Introduced by pianist and broadcaster Julian Joseph the quartet delivered a near two hour show of almost continuous music. I first saw Garbarek perform live in the 1980s but in all that time I’ve never heard him actually speak to an audience. It’s not that he can’t speak the language – I’ve heard him interviewed by Fiona Talkington on Radio 3 and his English is impeccable- but his reticence has somehow become part of his mystique, reinforcing the popular image of the glacial iceman from the Norwegian fjords.

Coldness is a criticism that has been levelled at Garbarek both live and on record fairly consistently over the years but in recent times it’s a complaint that has become less and less relevant. There was a warmth and humanity about tonight’s performance that hasn’t always been associated with Garbarek. As the leader happily clapped along to the infectious grooves laid down by Daniel and Gurtu there was a real joyousness about his demeanour. Hell, he even cracked a smile.

The performance itself consisted of around five lengthy ensemble passages, these including “Molde Canticle”, “Mediaeval” and Garbarek’s arrangement of Steve Winwood’s “Had To Cry Today”,  punctuated by a series of dazzling solos and individual set pieces. There are doubtless those that would claim that it was all a bit too superficial and and overly reliant on ‘smoke and mirrors’ but the sheer joyousness of the performances and the utter brilliance of the playing ultimately undermined such cavils.

I didn’t recognise every piece that was played but Garbarek started out in familiar territory with the enduring “Molde Canticle” from his classic 1990 album “I Took Up The Runes”. The memorable melody showcased the echoed ‘cry’ of Garbarek’s soprano and the Eberhard Weber like tones of Daniel’s bass as the Brazilian born musician approximated the distinctive sound of his predecessor in a duet with the leader. Bruninghaus then moved from electric to grand piano for his solo but the music was soon to take a different turn as Daniel and Gurtu, now playing kit drums, set up a surprisingly funky groove that elicited a similarly surprising response from Garbarek on powerfully earthy tenor. Gurtu then undertook a dazzling circumnavigation of his vast percussive set up, gravitating from kit drums to tabla before a final group collective statement of the grand theme.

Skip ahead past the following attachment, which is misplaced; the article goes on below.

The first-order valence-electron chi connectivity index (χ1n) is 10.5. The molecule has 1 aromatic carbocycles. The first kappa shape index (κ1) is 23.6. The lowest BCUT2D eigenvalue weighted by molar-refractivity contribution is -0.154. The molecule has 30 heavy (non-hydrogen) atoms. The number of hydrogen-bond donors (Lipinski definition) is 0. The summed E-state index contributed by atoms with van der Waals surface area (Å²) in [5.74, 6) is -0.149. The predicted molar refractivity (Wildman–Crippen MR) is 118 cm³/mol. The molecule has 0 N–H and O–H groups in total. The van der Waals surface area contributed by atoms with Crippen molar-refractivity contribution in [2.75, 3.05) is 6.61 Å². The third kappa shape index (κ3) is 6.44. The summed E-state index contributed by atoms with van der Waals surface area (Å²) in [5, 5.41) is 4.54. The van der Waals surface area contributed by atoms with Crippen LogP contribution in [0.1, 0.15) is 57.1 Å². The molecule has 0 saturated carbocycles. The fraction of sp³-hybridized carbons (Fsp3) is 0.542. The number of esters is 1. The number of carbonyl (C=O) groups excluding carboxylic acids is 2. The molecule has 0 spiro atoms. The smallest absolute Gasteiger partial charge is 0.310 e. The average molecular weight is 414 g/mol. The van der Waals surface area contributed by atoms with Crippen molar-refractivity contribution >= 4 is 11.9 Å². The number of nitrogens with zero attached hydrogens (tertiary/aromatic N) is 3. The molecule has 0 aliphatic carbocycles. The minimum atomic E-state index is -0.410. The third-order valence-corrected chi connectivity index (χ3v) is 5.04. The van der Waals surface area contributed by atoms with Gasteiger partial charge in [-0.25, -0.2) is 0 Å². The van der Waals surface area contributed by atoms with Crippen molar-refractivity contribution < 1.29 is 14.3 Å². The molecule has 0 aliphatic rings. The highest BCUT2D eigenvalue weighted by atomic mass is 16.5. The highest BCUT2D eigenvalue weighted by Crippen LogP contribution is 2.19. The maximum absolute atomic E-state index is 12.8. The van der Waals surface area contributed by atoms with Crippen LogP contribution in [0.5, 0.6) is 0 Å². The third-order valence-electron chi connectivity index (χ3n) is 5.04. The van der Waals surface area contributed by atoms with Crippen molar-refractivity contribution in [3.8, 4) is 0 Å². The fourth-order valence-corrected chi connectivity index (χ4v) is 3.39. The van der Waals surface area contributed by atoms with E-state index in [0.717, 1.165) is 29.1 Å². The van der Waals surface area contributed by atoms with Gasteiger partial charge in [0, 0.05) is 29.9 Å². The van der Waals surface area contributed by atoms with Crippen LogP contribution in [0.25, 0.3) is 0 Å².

The second section began with the shimmer of Bruninghaus’ keyboards but was most notable for Daniel’s bravura bass feature, the other musicians leaving the stage during a virtuoso display that included slap bass techniques as Daniel stamped his own musical personality on the proceedings. Garbarek’s tone on soprano combined North African influences with Western style lyricism but Gurtu’s stunning tabla feature uprooted the music and transported it to the Indian sub continent as he combined phenomenal finger strength, flexibility and stamina with an innate musicality. Garbarek responded to this with a soprano feature that combined the familiar Nordic cry with more obvious Indian elements in an echo of his “Ragas and Sagas” album.

Bruninghaus’ piano solo formed a link into the next section which began in almost ballad mode with Garbarek’s warm toned tenor sax. But in this glittering musical mosaic no mood remained fixed for long and another piano passage from Bruninghaus provided the segue into some furious unison riffing followed by the urgent whinny of Garbarek’s soprano above Daniel’s buoyant bass rhythms.